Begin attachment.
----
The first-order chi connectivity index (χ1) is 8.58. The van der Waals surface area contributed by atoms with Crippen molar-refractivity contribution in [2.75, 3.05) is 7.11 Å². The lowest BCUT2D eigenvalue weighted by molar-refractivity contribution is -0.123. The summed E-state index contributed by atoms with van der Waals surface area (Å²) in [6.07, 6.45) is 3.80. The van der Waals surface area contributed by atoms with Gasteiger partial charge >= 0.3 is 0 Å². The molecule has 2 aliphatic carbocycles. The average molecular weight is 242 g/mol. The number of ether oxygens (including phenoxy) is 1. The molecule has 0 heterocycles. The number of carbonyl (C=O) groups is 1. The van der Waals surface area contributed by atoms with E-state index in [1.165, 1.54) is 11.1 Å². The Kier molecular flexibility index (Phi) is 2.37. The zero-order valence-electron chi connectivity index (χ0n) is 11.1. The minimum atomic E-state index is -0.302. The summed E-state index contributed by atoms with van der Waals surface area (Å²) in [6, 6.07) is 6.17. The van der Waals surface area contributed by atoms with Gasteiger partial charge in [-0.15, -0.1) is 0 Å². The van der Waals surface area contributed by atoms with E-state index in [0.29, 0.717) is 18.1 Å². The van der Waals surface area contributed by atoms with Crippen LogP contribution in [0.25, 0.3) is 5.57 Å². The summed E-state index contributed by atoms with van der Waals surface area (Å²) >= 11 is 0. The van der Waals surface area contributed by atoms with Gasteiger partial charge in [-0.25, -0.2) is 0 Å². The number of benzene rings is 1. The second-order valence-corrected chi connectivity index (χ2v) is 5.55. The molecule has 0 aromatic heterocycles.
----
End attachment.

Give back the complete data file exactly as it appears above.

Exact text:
The first-order chi connectivity index (χ1) is 8.58. The van der Waals surface area contributed by atoms with Crippen molar-refractivity contribution in [2.75, 3.05) is 7.11 Å². The lowest BCUT2D eigenvalue weighted by molar-refractivity contribution is -0.123. The summed E-state index contributed by atoms with van der Waals surface area (Å²) in [6.07, 6.45) is 3.80. The van der Waals surface area contributed by atoms with Gasteiger partial charge >= 0.3 is 0 Å². The molecule has 2 aliphatic carbocycles. The average molecular weight is 242 g/mol. The number of ether oxygens (including phenoxy) is 1. The molecule has 0 heterocycles. The number of carbonyl (C=O) groups is 1. The van der Waals surface area contributed by atoms with E-state index in [1.165, 1.54) is 11.1 Å². The Kier molecular flexibility index (Phi) is 2.37. The zero-order valence-electron chi connectivity index (χ0n) is 11.1. The minimum atomic E-state index is -0.302. The summed E-state index contributed by atoms with van der Waals surface area (Å²) in [6, 6.07) is 6.17. The van der Waals surface area contributed by atoms with Gasteiger partial charge in [-0.15, -0.1) is 0 Å². The van der Waals surface area contributed by atoms with E-state index in [0.29, 0.717) is 18.1 Å². The van der Waals surface area contributed by atoms with Crippen LogP contribution in [0.25, 0.3) is 5.57 Å². The summed E-state index contributed by atoms with van der Waals surface area (Å²) >= 11 is 0. The van der Waals surface area contributed by atoms with Gasteiger partial charge in [-0.25, -0.2) is 0 Å². The number of benzene rings is 1. The second-order valence-corrected chi connectivity index (χ2v) is 5.55. The molecule has 0 aromatic heterocycles.